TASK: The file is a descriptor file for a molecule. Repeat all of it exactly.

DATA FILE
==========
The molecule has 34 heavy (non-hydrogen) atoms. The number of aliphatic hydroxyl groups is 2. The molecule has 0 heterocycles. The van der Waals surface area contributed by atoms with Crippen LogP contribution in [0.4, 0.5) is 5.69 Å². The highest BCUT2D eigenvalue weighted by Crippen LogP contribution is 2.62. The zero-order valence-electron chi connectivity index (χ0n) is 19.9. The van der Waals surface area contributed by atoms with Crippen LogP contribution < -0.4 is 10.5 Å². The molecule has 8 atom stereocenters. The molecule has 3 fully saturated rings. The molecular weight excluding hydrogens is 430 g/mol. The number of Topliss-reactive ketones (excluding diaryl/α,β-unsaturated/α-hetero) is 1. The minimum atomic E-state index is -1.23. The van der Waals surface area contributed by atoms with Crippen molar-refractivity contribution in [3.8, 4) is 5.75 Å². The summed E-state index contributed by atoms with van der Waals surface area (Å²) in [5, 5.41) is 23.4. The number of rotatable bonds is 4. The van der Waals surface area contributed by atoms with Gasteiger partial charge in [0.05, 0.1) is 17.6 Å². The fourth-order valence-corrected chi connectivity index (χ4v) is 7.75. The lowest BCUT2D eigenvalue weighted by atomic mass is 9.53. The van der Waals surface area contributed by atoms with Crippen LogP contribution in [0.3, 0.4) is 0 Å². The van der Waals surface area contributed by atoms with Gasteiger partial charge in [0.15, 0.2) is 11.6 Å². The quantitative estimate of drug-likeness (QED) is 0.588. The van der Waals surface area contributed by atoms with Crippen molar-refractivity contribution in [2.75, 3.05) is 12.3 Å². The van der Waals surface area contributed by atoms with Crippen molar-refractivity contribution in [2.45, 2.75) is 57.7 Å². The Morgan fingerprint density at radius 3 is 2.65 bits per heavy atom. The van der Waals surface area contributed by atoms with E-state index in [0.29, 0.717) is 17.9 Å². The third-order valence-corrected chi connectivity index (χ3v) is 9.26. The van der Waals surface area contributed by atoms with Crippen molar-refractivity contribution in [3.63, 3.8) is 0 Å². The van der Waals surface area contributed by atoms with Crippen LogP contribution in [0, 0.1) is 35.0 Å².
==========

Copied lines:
The molecule has 34 heavy (non-hydrogen) atoms. The number of aliphatic hydroxyl groups is 2. The molecule has 0 heterocycles. The van der Waals surface area contributed by atoms with Crippen LogP contribution in [0.4, 0.5) is 5.69 Å². The highest BCUT2D eigenvalue weighted by Crippen LogP contribution is 2.62. The zero-order valence-electron chi connectivity index (χ0n) is 19.9. The van der Waals surface area contributed by atoms with Crippen LogP contribution < -0.4 is 10.5 Å². The molecule has 8 atom stereocenters. The molecule has 3 fully saturated rings. The molecular weight excluding hydrogens is 430 g/mol. The number of Topliss-reactive ketones (excluding diaryl/α,β-unsaturated/α-hetero) is 1. The minimum atomic E-state index is -1.23. The van der Waals surface area contributed by atoms with Crippen molar-refractivity contribution in [3.8, 4) is 5.75 Å². The summed E-state index contributed by atoms with van der Waals surface area (Å²) in [5, 5.41) is 23.4. The number of rotatable bonds is 4. The van der Waals surface area contributed by atoms with Gasteiger partial charge in [0.05, 0.1) is 17.6 Å². The fourth-order valence-corrected chi connectivity index (χ4v) is 7.75. The lowest BCUT2D eigenvalue weighted by atomic mass is 9.53. The van der Waals surface area contributed by atoms with Crippen LogP contribution in [0.3, 0.4) is 0 Å². The van der Waals surface area contributed by atoms with Gasteiger partial charge in [0.15, 0.2) is 11.6 Å². The quantitative estimate of drug-likeness (QED) is 0.588. The van der Waals surface area contributed by atoms with Crippen molar-refractivity contribution in [2.75, 3.05) is 12.3 Å². The van der Waals surface area contributed by atoms with Crippen molar-refractivity contribution in [2.45, 2.75) is 57.7 Å². The Morgan fingerprint density at radius 3 is 2.65 bits per heavy atom. The van der Waals surface area contributed by atoms with E-state index in [0.29, 0.717) is 17.9 Å². The third-order valence-corrected chi connectivity index (χ3v) is 9.26. The van der Waals surface area contributed by atoms with Crippen molar-refractivity contribution in [3.63, 3.8) is 0 Å². The van der Waals surface area contributed by atoms with Crippen LogP contribution in [0, 0.1) is 35.0 Å².